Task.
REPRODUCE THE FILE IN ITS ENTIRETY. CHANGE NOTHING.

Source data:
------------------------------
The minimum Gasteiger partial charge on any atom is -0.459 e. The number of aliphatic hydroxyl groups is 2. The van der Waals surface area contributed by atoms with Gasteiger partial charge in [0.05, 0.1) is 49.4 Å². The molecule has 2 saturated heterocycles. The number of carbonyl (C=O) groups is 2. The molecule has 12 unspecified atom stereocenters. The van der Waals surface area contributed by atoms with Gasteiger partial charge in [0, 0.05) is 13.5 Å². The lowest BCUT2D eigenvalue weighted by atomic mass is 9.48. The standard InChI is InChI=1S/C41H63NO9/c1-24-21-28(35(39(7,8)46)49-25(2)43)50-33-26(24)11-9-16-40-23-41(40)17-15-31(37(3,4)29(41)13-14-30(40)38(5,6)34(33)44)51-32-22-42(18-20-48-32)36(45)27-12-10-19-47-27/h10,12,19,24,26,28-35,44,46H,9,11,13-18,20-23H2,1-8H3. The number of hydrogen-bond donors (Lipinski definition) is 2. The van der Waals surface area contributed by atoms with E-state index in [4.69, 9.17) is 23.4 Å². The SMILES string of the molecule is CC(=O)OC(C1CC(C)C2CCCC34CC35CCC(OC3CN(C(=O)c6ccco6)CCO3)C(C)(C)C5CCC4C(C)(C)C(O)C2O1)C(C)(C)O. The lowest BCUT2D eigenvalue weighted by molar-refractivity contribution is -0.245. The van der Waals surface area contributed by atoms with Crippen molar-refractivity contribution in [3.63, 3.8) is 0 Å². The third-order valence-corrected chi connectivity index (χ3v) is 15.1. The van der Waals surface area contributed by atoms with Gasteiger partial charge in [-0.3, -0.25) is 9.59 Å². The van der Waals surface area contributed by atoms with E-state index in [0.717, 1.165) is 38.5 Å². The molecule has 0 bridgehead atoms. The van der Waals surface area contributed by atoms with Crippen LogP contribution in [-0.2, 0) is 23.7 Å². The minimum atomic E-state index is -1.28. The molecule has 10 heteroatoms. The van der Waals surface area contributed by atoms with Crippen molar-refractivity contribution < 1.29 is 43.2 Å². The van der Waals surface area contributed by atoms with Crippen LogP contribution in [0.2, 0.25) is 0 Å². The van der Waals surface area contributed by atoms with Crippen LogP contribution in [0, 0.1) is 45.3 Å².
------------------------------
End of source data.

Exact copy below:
The minimum Gasteiger partial charge on any atom is -0.459 e. The number of aliphatic hydroxyl groups is 2. The van der Waals surface area contributed by atoms with Gasteiger partial charge in [0.05, 0.1) is 49.4 Å². The molecule has 2 saturated heterocycles. The number of carbonyl (C=O) groups is 2. The molecule has 12 unspecified atom stereocenters. The van der Waals surface area contributed by atoms with Gasteiger partial charge in [0, 0.05) is 13.5 Å². The lowest BCUT2D eigenvalue weighted by atomic mass is 9.48. The standard InChI is InChI=1S/C41H63NO9/c1-24-21-28(35(39(7,8)46)49-25(2)43)50-33-26(24)11-9-16-40-23-41(40)17-15-31(37(3,4)29(41)13-14-30(40)38(5,6)34(33)44)51-32-22-42(18-20-48-32)36(45)27-12-10-19-47-27/h10,12,19,24,26,28-35,44,46H,9,11,13-18,20-23H2,1-8H3. The number of hydrogen-bond donors (Lipinski definition) is 2. The van der Waals surface area contributed by atoms with E-state index in [4.69, 9.17) is 23.4 Å². The SMILES string of the molecule is CC(=O)OC(C1CC(C)C2CCCC34CC35CCC(OC3CN(C(=O)c6ccco6)CCO3)C(C)(C)C5CCC4C(C)(C)C(O)C2O1)C(C)(C)O. The lowest BCUT2D eigenvalue weighted by molar-refractivity contribution is -0.245. The van der Waals surface area contributed by atoms with Crippen molar-refractivity contribution in [3.63, 3.8) is 0 Å². The third-order valence-corrected chi connectivity index (χ3v) is 15.1. The van der Waals surface area contributed by atoms with Gasteiger partial charge in [-0.3, -0.25) is 9.59 Å². The van der Waals surface area contributed by atoms with E-state index in [0.717, 1.165) is 38.5 Å². The molecule has 0 bridgehead atoms. The van der Waals surface area contributed by atoms with Crippen LogP contribution in [-0.2, 0) is 23.7 Å². The minimum atomic E-state index is -1.28. The molecule has 10 heteroatoms. The van der Waals surface area contributed by atoms with Crippen molar-refractivity contribution < 1.29 is 43.2 Å². The van der Waals surface area contributed by atoms with Crippen LogP contribution in [0.2, 0.25) is 0 Å². The van der Waals surface area contributed by atoms with Crippen LogP contribution in [0, 0.1) is 45.3 Å².